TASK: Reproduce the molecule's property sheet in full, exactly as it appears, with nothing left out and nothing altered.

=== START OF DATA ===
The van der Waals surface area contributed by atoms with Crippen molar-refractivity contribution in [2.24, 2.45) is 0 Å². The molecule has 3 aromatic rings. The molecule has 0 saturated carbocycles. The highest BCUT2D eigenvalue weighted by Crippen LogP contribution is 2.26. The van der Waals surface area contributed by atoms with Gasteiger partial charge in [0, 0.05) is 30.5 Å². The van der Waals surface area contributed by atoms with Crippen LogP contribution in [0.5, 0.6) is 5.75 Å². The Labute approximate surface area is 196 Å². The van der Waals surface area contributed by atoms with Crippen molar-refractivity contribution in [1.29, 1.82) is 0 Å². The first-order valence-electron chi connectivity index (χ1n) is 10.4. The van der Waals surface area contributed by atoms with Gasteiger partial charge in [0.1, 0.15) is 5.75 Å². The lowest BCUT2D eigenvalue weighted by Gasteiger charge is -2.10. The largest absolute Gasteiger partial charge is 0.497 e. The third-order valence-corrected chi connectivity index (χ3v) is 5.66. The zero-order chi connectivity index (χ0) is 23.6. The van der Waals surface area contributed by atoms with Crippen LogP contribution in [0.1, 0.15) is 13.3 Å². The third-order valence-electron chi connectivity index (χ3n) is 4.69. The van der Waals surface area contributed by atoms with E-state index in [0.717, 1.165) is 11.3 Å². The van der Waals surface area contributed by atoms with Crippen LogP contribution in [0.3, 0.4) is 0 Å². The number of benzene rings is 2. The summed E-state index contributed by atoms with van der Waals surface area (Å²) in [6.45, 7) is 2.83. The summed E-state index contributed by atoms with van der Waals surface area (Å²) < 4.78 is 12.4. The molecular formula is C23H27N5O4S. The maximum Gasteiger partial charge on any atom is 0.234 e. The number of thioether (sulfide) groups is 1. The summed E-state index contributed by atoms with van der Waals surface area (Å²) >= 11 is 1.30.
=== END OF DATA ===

The van der Waals surface area contributed by atoms with Crippen molar-refractivity contribution in [2.24, 2.45) is 0 Å². The molecule has 3 aromatic rings. The molecule has 0 saturated carbocycles. The highest BCUT2D eigenvalue weighted by Crippen LogP contribution is 2.26. The van der Waals surface area contributed by atoms with Gasteiger partial charge in [0, 0.05) is 30.5 Å². The van der Waals surface area contributed by atoms with Crippen LogP contribution in [0.5, 0.6) is 5.75 Å². The Labute approximate surface area is 196 Å². The van der Waals surface area contributed by atoms with Crippen molar-refractivity contribution in [1.29, 1.82) is 0 Å². The first-order valence-electron chi connectivity index (χ1n) is 10.4. The van der Waals surface area contributed by atoms with Gasteiger partial charge in [0.1, 0.15) is 5.75 Å². The lowest BCUT2D eigenvalue weighted by Gasteiger charge is -2.10. The largest absolute Gasteiger partial charge is 0.497 e. The third-order valence-corrected chi connectivity index (χ3v) is 5.66. The zero-order chi connectivity index (χ0) is 23.6. The van der Waals surface area contributed by atoms with Crippen LogP contribution in [0.1, 0.15) is 13.3 Å². The third-order valence-electron chi connectivity index (χ3n) is 4.69. The van der Waals surface area contributed by atoms with E-state index in [0.717, 1.165) is 11.3 Å². The van der Waals surface area contributed by atoms with Crippen LogP contribution in [0.3, 0.4) is 0 Å². The number of benzene rings is 2. The summed E-state index contributed by atoms with van der Waals surface area (Å²) in [6.45, 7) is 2.83. The summed E-state index contributed by atoms with van der Waals surface area (Å²) < 4.78 is 12.4. The molecular formula is C23H27N5O4S. The maximum Gasteiger partial charge on any atom is 0.234 e. The number of thioether (sulfide) groups is 1. The summed E-state index contributed by atoms with van der Waals surface area (Å²) >= 11 is 1.30.